Prostate Cancer, Advanced or Metastatic - Treatment Overview
Treatment for metastatic prostate cancer
Treatment for prostate cancer that has spread to the bones and/or other organs in the body is aimed at relieving symptoms and slowing the cancer's growth. Treatment may include:
Hormone therapy works by decreasing the amount of testosterone in your body. This can be done with medicine or with surgery to remove the testicles (orchiectomy). Hormone therapy can also relieve pain by shrinking tumors and easing urinary problems.
Sometimes androgen deprivation (orchiectomy or an LH-RH agonist) and an antiandrogen are used together. This is called a combined androgen blockade (CAB). But the slight benefit of CAB may be offset by side effects.
Both orchiectomy and hormone therapy medicine make testosterone levels drop, causing some of the same side effects. These include larger breasts, hot flashes, loss of sexual desire, and the inability to have an erection. Treatment options for these problems include:
- Taking a temporary break from hormone therapy. This can make some side effects go away. (Side effects after orchiectomy are permanent.)
- Radiation treatment of the breasts to prevent breast growth. This is done before starting hormone therapy.
- Radiation treatment or the anti-estrogen breast cancer medicine called tamoxifen to relieve breast pain. Tamoxifen can also help reverse breast growth. It also causes hot flashes.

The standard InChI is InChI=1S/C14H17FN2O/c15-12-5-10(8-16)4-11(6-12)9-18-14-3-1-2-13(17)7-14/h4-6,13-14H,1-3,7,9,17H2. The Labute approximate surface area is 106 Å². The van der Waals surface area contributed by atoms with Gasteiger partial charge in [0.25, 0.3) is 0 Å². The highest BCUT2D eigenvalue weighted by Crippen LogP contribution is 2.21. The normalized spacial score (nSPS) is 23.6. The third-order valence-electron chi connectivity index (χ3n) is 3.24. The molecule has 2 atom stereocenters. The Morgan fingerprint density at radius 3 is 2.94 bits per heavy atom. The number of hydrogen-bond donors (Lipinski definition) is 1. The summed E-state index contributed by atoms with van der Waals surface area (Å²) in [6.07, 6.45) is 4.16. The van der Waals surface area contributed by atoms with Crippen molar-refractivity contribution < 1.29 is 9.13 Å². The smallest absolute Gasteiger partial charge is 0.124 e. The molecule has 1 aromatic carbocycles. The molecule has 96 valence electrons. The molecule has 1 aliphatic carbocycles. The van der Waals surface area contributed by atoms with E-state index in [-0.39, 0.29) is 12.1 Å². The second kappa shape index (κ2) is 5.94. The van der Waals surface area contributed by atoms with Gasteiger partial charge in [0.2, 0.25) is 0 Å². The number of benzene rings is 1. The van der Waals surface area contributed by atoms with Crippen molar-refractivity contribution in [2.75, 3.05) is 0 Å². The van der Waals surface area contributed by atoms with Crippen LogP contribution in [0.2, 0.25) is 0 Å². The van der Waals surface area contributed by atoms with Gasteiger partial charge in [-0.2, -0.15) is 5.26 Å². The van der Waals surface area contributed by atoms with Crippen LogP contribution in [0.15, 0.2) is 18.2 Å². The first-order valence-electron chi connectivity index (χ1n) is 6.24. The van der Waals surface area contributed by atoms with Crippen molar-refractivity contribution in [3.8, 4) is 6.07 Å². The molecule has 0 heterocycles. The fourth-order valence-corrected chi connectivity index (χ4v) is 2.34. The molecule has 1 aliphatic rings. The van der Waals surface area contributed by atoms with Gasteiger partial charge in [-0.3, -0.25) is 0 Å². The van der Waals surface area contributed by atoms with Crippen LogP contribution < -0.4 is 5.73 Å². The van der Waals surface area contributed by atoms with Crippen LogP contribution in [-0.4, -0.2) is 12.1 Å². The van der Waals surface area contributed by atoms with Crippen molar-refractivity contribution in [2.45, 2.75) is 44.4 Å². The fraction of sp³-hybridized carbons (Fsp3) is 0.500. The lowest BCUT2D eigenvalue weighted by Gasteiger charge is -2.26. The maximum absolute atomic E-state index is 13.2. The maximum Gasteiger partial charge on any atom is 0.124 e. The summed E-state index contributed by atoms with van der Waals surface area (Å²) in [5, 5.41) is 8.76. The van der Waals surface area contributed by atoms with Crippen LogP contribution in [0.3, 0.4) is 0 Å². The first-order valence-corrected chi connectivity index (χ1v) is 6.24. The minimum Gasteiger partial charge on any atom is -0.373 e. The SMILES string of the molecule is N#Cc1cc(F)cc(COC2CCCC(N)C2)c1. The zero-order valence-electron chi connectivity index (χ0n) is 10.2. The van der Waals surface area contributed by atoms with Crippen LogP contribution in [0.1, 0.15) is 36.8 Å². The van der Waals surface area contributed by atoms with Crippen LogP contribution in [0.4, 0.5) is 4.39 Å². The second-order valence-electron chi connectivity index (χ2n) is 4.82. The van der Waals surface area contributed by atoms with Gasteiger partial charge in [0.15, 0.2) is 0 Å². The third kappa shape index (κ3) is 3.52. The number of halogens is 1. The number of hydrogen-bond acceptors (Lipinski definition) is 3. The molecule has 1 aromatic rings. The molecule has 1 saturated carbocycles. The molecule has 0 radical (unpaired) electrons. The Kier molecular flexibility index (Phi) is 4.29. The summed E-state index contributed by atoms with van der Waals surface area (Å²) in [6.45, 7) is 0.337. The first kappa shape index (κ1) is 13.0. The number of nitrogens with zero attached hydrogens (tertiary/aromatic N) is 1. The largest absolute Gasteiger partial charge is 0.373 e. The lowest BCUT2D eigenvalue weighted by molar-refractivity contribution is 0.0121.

- Taking medicines to control hot flashes, such as paroxetine or venlafaxine. If these don't work, sometimes estrogen or megestrol may help reduce hot flashes. But all of these medicines have different side effects, so if you are having a problem with hot flashes, talk with your doctor.
Other serious side effects of hormone therapy may include thin or brittle bones (osteoporosis), reduced muscle mass, increased body mass (BMI), low red blood cell counts (anemia), fatigue, cognitive impairment (trouble thinking clearly), depression, and an increased risk for diabetes and heart disease.
Some men choose to start hormone therapy only after they have symptoms. But some doctors recommend starting hormone therapy right away if cancer is found in the lymph nodes during surgery to remove the prostate. Other doctors say to wait, because waiting delays the bothersome and serious side effects of hormone therapy.